Dagorhir, or DAG, began when a couple of college students, all reading Lord of the Rings, wanted to reenact the battle scenes written in the book. The game has transformed throughout the years to a group of friends LARP-14or acquaintances coming together to fight each other with weapons such as swords, axes and spears, all of which have been padded and approved by the UGL committee. This is in contrast to Capture the Flag and Humans vs. Zombies, which are Nerf-heavy sports.

“[Dagorhir] takes more on your personal skill than your ability to purchase a very nice gun,” says Goff, who is a moderator for the game.

People are allowed to make and bring their own weapons, but they must be checked out and pain tested by game administrators.

Steven Ridge, a sophomore business education major, explains that a pain test is when a game moderator covers the back of their neck and kidneys and take a soft, medium and hard hit by the weapon. If at any point the moderator says “ouch,” the weapon cannot be used for the game.

“The number one rule in all DAG Manual of Arms is safety first, safety first, safety first, “ says Ridge.

The Manual of Arms is a detailed guide to rules and regulations of the sport.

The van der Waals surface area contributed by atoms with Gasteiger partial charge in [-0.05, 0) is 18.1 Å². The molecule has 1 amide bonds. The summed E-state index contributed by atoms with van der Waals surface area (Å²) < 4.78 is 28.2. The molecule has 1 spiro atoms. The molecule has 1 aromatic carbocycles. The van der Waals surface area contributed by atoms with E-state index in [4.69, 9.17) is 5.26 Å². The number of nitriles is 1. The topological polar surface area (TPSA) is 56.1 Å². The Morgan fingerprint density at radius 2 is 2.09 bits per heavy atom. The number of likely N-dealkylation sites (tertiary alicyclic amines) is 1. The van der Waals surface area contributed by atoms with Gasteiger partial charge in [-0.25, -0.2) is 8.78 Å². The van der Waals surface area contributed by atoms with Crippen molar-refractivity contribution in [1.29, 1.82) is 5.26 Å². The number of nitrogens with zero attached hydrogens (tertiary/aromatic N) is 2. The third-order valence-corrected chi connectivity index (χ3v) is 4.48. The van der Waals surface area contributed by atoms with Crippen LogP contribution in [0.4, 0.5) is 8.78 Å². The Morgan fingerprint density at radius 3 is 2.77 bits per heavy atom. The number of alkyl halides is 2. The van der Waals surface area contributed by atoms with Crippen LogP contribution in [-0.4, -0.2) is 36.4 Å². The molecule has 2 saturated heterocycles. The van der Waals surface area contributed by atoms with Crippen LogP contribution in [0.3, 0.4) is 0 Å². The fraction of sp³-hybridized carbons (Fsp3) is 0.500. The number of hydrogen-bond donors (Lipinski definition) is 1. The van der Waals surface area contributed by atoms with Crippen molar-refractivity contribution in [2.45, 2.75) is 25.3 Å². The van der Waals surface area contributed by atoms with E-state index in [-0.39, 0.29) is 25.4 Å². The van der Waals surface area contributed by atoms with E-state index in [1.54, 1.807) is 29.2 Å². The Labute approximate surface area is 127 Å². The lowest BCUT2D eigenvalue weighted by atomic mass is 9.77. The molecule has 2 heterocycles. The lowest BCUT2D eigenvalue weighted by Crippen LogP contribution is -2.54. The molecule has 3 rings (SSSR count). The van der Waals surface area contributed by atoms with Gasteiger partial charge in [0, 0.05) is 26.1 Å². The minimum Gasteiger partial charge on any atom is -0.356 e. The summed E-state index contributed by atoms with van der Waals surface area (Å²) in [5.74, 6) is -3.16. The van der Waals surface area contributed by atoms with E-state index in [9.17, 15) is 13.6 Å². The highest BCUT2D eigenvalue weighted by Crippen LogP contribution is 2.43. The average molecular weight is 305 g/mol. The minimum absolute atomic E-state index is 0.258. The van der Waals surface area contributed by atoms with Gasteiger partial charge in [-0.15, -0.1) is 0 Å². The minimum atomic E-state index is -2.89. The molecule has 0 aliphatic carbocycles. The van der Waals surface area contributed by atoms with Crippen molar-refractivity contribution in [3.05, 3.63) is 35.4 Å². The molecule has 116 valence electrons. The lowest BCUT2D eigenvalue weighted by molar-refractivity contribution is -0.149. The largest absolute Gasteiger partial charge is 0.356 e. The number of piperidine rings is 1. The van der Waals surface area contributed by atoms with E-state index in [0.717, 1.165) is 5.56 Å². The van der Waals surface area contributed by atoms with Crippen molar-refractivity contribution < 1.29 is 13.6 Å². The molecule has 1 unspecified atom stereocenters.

Common materials used to make weapons include open cell foam, cloth, nylon, duct tape and athletic tape.

People tend to confuse DAG with LARP (Live Action Role Play). While the group wouldn’t turn away someone interested in having a persona, a majority of the players don’t role-play.

“DAG ranges from stick jocks which is kind of like people who are just there to fight around with the swords to role play and some groups lean one way or the other, but the great part about DAG is it’s right in the middle and you pick where you want to go,” says Ridge.

LARP-28While the game is fun, it’s also a workout.

“Most people think DAG can’t be all that intensive,” says Goff. “I’m not going to lie – it’s a full body workout. Because you’ve got your runs, you have to do sprints and people look at the foam swords. And yeah they only weigh about 2 or 3 pounds, but you have to block someone swinging at you. There’s a lot of force behind them when they’re swinging at you especially if you’ve got a shield. You’re jostling, you’re taking hits and it’s a full workout. Even in the cold, you’re sweaty, you’ve worked out, you’re sore, but it’s a great workout.”